KR: We have an LLC. Philip is actually the sole proprietor, and I am an officer/VP. It’s very important, banking and tax-wise, to be able to put things in the actual legal business name. I have invested in the company, probably the most money I’ve ever put into anything in my life, because I believe in it!

Do you normally sign the band itself to a deal? Or do you license already-existing albums?

CB: I’ll usually work out a direct deal with the band, with the occasional deal being a licensing deal.

KR: We do both. It’s more of a challenge, but we would prefer to sign the band.

When you’re dealing with an album that will be released in a separate format on another label, do you consider what kind of deal that label is making with the band? Or is it a completely separate thing?

CB: Very few times, there will be the deal where I and another label work our separate deals with a band to release the album in its respective format (e.g. I release it on CD/digital and the other label will release it on vinyl). But for the most part, especially since I fund the recording, mastering, and artwork costs for the majority of the releases, if another label wants to release the album I funded in a separate format, they will have to work a licensing deal with me directly and get my blessing, where I can then license the album to them for vinyl or whatever.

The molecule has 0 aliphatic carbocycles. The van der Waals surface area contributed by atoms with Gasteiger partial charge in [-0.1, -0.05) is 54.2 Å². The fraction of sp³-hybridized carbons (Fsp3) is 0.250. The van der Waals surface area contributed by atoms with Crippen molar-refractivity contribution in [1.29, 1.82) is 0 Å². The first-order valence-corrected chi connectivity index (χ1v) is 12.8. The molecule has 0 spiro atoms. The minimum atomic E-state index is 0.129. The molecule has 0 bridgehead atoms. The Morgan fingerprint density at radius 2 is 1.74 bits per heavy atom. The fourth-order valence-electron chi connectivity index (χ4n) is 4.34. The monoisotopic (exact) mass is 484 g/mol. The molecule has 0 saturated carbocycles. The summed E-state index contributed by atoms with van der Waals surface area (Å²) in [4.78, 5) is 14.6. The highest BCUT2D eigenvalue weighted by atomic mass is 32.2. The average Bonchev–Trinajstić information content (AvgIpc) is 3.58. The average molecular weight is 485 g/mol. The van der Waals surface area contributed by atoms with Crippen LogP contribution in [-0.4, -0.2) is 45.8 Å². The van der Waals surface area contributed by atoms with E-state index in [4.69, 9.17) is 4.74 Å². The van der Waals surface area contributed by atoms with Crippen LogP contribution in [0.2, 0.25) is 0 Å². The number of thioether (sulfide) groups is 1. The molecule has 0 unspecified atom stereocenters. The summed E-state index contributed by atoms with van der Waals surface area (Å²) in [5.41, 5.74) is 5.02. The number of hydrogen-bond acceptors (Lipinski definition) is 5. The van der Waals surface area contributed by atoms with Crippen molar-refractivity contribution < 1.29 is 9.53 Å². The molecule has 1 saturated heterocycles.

Of course I will want the band to be involved as well, since they have to approve of the licensing deal too, and be aware of what it entails. Admittedly these days, I find that I have to be a bit more strict when I allow another label to release an album of mine in another format, because I’ve had one too many experiences dealing with enough flaky people through stuff like this (not including, though, the people I’ve dealt with on a somewhat regular basis to whom I’ve licensed stuff in the past). Sure, everyone has this so-called “underground DIY mentality” or whatever the fuck it’s called, but there needs to be quality control when it comes to stuff like this, even though a lot of the times there is that trust factor you base your dealings on because you know that person well. I mean, I’m a really easy-going guy to deal with, but I’m still running this thing professionally, and need to run it in a professional, discriminating, and strict sense in a way, almost on the same kind of level as the bigger metal labels.